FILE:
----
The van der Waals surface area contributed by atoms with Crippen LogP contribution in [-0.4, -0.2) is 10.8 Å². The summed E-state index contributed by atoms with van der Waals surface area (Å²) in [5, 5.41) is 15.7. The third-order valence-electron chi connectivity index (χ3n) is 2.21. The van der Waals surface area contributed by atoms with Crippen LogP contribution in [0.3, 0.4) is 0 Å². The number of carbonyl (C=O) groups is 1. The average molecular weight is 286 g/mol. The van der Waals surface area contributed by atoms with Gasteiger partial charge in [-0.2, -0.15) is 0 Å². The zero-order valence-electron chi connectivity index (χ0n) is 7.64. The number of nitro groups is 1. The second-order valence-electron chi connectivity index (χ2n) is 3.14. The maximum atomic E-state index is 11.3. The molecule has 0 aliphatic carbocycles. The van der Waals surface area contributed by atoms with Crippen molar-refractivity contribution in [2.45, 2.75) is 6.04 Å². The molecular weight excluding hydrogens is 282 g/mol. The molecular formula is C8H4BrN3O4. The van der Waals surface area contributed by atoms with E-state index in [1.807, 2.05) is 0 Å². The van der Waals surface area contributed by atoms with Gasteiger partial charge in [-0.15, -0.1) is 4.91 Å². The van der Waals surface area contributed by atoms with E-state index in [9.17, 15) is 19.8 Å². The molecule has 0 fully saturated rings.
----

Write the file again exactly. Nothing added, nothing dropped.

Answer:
The van der Waals surface area contributed by atoms with Crippen LogP contribution in [-0.4, -0.2) is 10.8 Å². The summed E-state index contributed by atoms with van der Waals surface area (Å²) in [5, 5.41) is 15.7. The third-order valence-electron chi connectivity index (χ3n) is 2.21. The van der Waals surface area contributed by atoms with Crippen LogP contribution in [0.3, 0.4) is 0 Å². The number of carbonyl (C=O) groups is 1. The average molecular weight is 286 g/mol. The van der Waals surface area contributed by atoms with Gasteiger partial charge in [-0.2, -0.15) is 0 Å². The zero-order valence-electron chi connectivity index (χ0n) is 7.64. The number of nitro groups is 1. The second-order valence-electron chi connectivity index (χ2n) is 3.14. The maximum atomic E-state index is 11.3. The molecule has 0 aliphatic carbocycles. The van der Waals surface area contributed by atoms with Crippen molar-refractivity contribution in [2.45, 2.75) is 6.04 Å². The molecular weight excluding hydrogens is 282 g/mol. The molecular formula is C8H4BrN3O4. The van der Waals surface area contributed by atoms with E-state index in [1.807, 2.05) is 0 Å². The van der Waals surface area contributed by atoms with Gasteiger partial charge in [-0.15, -0.1) is 4.91 Å². The van der Waals surface area contributed by atoms with E-state index in [9.17, 15) is 19.8 Å². The molecule has 0 fully saturated rings.